News provider dies under torture while held by air force intelligence
Reporters Without Borders is deeply saddened to have just learned that Ayham Mostafa Ghazzoul, a contributor to the Damascus-based Syrian Centre for Media and Freedom of Expression (SCM), died under torture four days after being arrested on 5 November 2012.
“We strongly condemn Ghazzoul’s murder and our thoughts go out to his family and friends as well as to his SCM colleagues who are still detained,” Reporters Without Borders secretary-general Christophe Deloire said. “We call for an investigation by the international peace envoy to Syria, Lakhdar Brahimi, and for the release of all prisoners of conscience currently held in Syrian jails.”
Ghazzoul was first arrested during the 16 February 2012 raid on the SCM in which all of its employees and contributors, including its director, Mazen Darwish, were arrested because of its key role in documenting the Assad regime’s atrocities and human rights abuses since the start of the uprising.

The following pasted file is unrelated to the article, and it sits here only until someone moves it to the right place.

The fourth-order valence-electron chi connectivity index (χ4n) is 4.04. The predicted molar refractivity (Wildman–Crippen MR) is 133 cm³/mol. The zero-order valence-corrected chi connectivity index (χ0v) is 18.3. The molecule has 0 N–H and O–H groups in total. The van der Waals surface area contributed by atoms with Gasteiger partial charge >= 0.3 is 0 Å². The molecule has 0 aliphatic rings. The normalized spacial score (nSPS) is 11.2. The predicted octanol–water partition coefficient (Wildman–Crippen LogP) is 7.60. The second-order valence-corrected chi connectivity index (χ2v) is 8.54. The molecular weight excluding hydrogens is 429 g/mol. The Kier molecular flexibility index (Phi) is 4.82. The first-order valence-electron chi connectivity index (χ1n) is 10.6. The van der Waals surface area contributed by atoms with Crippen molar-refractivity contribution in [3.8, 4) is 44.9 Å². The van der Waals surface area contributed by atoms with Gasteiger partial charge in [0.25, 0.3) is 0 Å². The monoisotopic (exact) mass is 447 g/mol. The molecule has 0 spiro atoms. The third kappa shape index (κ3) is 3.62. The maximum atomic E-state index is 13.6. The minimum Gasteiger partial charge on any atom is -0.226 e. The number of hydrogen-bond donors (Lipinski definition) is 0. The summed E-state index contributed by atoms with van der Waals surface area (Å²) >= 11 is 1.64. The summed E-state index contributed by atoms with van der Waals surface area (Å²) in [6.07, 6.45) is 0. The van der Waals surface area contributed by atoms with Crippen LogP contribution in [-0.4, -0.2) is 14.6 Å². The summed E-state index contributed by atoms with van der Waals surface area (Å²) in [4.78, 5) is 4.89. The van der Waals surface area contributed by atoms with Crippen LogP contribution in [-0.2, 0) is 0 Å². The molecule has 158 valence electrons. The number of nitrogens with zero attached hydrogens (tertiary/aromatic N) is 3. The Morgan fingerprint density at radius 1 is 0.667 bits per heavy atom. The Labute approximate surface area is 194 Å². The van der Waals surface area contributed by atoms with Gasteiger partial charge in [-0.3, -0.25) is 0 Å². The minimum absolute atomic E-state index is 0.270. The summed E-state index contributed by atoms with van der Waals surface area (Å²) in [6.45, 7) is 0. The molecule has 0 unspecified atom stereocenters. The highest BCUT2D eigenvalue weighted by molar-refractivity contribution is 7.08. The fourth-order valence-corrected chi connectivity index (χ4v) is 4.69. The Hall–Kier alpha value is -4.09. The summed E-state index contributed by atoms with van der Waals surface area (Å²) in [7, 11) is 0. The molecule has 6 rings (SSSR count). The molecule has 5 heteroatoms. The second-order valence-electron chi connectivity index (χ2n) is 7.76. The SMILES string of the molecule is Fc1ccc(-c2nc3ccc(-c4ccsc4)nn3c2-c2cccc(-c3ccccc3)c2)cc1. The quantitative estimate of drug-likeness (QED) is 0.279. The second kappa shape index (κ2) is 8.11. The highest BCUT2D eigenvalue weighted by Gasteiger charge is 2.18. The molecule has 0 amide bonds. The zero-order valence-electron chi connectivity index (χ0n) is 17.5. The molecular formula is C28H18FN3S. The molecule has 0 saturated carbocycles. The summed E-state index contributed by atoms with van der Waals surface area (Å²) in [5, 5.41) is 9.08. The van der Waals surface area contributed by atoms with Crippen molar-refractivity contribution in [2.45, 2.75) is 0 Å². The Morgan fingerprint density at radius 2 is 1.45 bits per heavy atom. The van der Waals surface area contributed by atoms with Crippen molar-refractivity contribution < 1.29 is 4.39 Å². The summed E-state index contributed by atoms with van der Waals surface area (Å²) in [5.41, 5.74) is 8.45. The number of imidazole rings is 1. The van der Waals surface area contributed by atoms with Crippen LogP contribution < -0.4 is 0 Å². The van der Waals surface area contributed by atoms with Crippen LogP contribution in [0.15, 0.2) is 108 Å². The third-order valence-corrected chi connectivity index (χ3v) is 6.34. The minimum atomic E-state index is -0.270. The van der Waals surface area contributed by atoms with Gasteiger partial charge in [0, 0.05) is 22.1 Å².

Air force intelligence held Ghazzoul for 67 days before transferring him to Adra prison, where he spent another 21 days. He was finally tried by court martial along with six other SCM contributors for “possession of illegal documents published with the aim of overthrowing the regime” and was freed after being sentenced to the equivalent of the time already spent in detention.
Dentist and student in master degree, he was arrested again on 5 November at the office on the National Union of Students on the University of Damascus campus and was again taken to air force intelligence headquarters.
Born in 1987, he was from the Damascus suburb of Deir ‘Atiyeh.
Ghazzoul’s death’s brings to 54 the number of citizen-journalists killed in Syria since the start of the uprising in March 2011.
Mazen Darwish, who was awarded the 2012 Reporters Without Borders – Le Monde – TV5MONDE Press Freedom Prize, meanwhile continues to be detained although almost a year has gone by since the raid on the SCM.
Syria is ranked 176th out of 179 countries in the 2013 Reporters Without Borders press freedom index, which was published two days ago. Of all the countries ranked in the index, Syria is the one where the most violations of freedom of information were reported in 2012.